DragonFly kernel List (threaded) for 2006-05
new spinlock rules, MP work update
Since the VFS work is stuck until I can redo the vnode locking, which
in turn is heavily dependant on the MP work, I've decided to make a
big MP push. I hate stalling out on the vnode code but there are so many
interdependancies in the codebase, figuring out the correct order for
all the work I want to do is not easy. I wind up having to nibble on
one subsystem until I get stuck, then nibble on another, then a third,
then the first gets unstuck due to the other work and I can go back to
it, etc. It can get frustrating at times!
So now that I've gotten stuck on the VFS subsystem, I have to move
the subsystem responsible for getting me stuck, which is the MP work.
After some significant experimentation I was able to come up with a
spinlock design that is optimal for MP operation. This design will
allow us to use several spinlocks in critical code paths with virtually
no impact on performance. The design extends Jeff's original spinlock
design. I committed it this morning.
A core aspect of the new spinlock design is its extremely low overhead
lock and unlock for 'shared' spinlocks (aka for read-only access
to structures). The total overhead is less then 10ns in nearly all
cases and most especially in the multiple-access-shared-spinlock case.
Virtually all of the overhead is due to a required memory fence op
in spin_lock_rd(). However, this operation is local to the cpu and
does not create any cpu cache conflicts between cpus.
A thread may hold any number of exclusive spinlocks at a time but may
only hold *ONE* shared spinlock at a time. This restriction is related
to the algorithm that results in the extremely low overhead.
In anycase, the overhead is *SO* low that I have no qualms whatsoever
in using spinlocks in critical code paths. Even so, not all DragonFly
structures will need to be locked. Some of the most critical structures
will not need spinlocks due to the DragonFly design.
Here's a partial list of structures.
Structure Spinlock requirements
thread (core thread) none
lwp (light weight process) none
proc (governing process) NEEDED (possibly only if threaded)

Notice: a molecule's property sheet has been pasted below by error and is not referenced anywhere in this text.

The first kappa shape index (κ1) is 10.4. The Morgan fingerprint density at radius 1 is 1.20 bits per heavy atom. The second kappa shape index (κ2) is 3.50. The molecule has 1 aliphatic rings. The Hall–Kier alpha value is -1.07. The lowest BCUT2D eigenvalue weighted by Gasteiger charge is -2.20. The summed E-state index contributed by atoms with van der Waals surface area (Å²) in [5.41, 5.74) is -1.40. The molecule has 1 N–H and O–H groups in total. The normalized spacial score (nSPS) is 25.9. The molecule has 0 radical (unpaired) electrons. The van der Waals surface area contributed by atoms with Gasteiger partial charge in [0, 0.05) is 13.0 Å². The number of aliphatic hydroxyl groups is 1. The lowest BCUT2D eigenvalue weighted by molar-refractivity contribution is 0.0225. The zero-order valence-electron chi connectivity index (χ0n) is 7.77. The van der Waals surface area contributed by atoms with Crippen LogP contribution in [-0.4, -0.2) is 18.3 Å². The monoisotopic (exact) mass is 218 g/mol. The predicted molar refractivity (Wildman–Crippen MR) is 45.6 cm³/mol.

filedesc (process file table) NEEDED
file (file pointer) NEEDED
sockbuf NEEDED - for read/write interlock only
route/arp table none
network protocols none
I have just committed some initial struct file and struct filedesc
spinlock work and done some initial performance testing. My results
are encouraging! Basic file descriptor lookups, fhold(), and fdrop()
calls are now spinlocked and the additional overhead is not detectable
in my buildworld tests.
I am going to add spinlocks to some of the other structures that need
Then it comes down to locking up the subsystems by tracking down all
uses of the various structures and adding spinlocks where appropriate.
It doesn't look too difficult. The VM system will be the hardest,
but generally speaking the structures that were a real mess to lockup
in FreeBSD are almost precisely the structures that don't need to be
spinlocked at all in DragonFly (e.g. thread, scheduler, socket protos,
* Use LWKT tokens if you want a spinlock that survives a blocking
condition. The LWKT token code will release the spinlock when the
thread switches out and reacquire it when the thread switches back
in. LWKT tokens use exclusive spinlocks.
* A thread may only hold one shared spinlock at a time.
* A thread may hold any number of exclusive spinlocks at a time.
AKA spin_lock_wr(). But watch out for deadlock situations.
* Spinlocks may not be held across blocking conditions and should not
generally be held across complex procedure calls. They are meant for
structural field access. If you need a more comprehensive lock, use
a lockmgr lock rather then a spinlock.
(exception: LWKT tokens can of course survive a blocking condition).
* Any held spinlocks will prevent interrupt thread preemption from
occuring with normal interrupts. FAST interrupts and IPI functions
are not effected. Holding a spinlock is different from holding a
critical section. A critical section will prevent all interrupts
from occuring, including clock interrupts.
* FAST interrupts and/or IPI functions should generally not try to obtain
a spinlock as this can result in a deadlock. In DragonFly, these
functions almost unversally operate ONLY on the local cpu and are
interlocked ONLY with critical sections, not spinlocks. Spinlocks
that can be obtained by FAST ints or IPI functions should always only
be obtained with a critical section held.